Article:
(ii) Agency actions relating to the Regulatory Flexibility Act (RFA), 5 USC §§ 603-605, 607 and 609

ACF has certified that this IFC will not have a significant economic impact on a significant number of small entities. ACF has prepared an initial analysis of regulatory flexibility for IFC. According to ACF, IFC will impact small entities in North American Industry Classification System (NAICS) Category 624410, Child Care Services, which has a standard size of $ 8 million . ACF said it assumes the 20,717 Head Start centers are below this threshold and are considered small entities. ACF estimates that the mandates imposed by this rule would cost a total of $ 17.5 million, or about $ 847 per small entity, or $ 864 per small entity excluding closed Head Start centers. ACF said it provides approximately $ 10 billion in grants to Head Start programs, including Early Head Start-Child Care partnerships. ACF also said that in 20,717 centers, this averages out at $ 466,192, which is well above the 3% impact on the income threshold, which is $ 113,000. Thus, ACF concluded that the IFC is not likely to have a significant impact on a substantial number of small entities.

(iii) Agency Actions Regarding Sections 202-205 of the Unfunded Mandates Reform Act 1995, 2 USC §§ 1532-1535

ACF did not discuss the Law in this IFC.

(iv) Other relevant information or requirements under laws and decrees

Administrative Procedure Act (APA), 5 USC §§ 551 et seq.

ACF said it found a good reason to forgo notice and comment procedures. ACF claims that a combination of factors including, but not limited to, inability to achieve sufficiently high immunization levels based on voluntary effort, quilting demands, potential harm to children due to unvaccinated staff, continued pressure on the health system, and known efficacy and safety of available vaccines, have persuaded ACF that a vaccine requirement for Head Start staff, some contractors and volunteers is a critical part of the COVID response -19 of the country. ACF further stated that it would endanger the health and safety of staff, children and families, and would be against the public interest to delay the imposition of the vaccination mandate. Thus, according to ACF, it would be impractical and contrary to the public interest to initiate notification and comment procedures.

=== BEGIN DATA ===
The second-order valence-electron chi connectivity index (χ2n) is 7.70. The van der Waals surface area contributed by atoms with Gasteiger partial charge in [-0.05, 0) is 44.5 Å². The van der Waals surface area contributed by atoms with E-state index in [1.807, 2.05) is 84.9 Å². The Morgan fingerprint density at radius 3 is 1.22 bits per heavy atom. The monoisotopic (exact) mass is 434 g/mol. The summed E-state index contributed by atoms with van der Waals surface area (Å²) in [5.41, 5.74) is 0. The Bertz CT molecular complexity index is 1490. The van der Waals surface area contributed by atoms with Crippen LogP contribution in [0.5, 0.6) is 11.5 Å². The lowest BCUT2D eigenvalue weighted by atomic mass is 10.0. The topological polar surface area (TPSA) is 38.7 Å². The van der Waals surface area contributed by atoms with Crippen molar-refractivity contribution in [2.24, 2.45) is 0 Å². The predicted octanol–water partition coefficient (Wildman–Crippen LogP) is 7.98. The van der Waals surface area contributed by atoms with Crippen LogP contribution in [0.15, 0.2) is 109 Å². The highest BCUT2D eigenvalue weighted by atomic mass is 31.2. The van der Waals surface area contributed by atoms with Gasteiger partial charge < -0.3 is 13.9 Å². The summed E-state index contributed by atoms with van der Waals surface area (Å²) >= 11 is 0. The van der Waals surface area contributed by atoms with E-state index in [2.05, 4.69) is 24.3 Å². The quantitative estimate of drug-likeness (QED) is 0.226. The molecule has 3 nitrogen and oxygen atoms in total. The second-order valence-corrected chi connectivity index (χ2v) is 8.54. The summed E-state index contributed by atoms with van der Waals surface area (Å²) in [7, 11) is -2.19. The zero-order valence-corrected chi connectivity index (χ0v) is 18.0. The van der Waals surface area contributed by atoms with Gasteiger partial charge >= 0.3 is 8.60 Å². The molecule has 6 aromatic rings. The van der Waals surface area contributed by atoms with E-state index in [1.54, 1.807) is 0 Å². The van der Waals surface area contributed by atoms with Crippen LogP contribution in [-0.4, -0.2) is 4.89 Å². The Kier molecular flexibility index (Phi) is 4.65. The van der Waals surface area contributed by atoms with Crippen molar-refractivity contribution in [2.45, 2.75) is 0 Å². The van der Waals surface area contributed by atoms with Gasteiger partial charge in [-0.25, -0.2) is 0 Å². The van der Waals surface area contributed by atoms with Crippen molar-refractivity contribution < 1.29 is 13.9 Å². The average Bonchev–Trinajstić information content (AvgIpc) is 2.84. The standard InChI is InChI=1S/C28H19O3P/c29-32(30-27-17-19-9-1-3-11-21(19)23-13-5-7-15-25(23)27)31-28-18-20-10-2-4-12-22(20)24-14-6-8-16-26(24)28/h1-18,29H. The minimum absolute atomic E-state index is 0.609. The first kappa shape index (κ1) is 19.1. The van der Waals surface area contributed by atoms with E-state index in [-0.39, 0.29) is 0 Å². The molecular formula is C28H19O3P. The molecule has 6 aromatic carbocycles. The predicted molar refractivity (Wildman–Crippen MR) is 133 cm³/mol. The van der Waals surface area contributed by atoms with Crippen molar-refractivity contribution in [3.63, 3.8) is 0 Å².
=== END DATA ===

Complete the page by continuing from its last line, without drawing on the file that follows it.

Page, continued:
Red Tape Reduction Act (PRA), 44 USC §§ 3501-3520

ACF has determined that this IFC contains Information Collection Requirements (ICR) as part of ARP. ACF said this IFC is establishing new record keeping requirements under the PRA regarding staff immunization rates and a written testing protocol. ACF also said it would submit a request to the Office of Management and Budget (OMB) for approval of these record keeping requirements. ACF further stated that the record keeping activity of maintaining program policies and procedures, including the burden associated with updating them annually, is already approved as part of an existing information gathering of OMB (OMB control number 0970-0148).

Legal authorization of the rule

ACF promulgated this IFC in accordance with article 9801 and following. of Title 42, United States Code.

Executive Decree No. 12866 (Planning and Revision of Regulations)

ACF said that the OMB’s Office of Information and Regulatory Affairs has determined that this IFC is an economically important regulatory measure as defined by the ordinance, and that the IFC has been reviewed by the OMB.

Executive Decree No. 13132 (Federalism)

ACF said this IFC would prevail over certain state laws that prohibit employers from requiring their employees to be vaccinated against COVID-19. The ACF has also stated that the IFC prevails over any state or local laws that provide for exemptions to the extent that those laws provide grounds for exemptions broader than those provided by federal law and are inconsistent with the IFC. ACF further stated that it had considered other alternatives (for example, relying entirely on measures such as voluntary vaccination, source control only and physical distancing) and concluded that the mandates established by this IFCs constitute the minimum regulatory action required.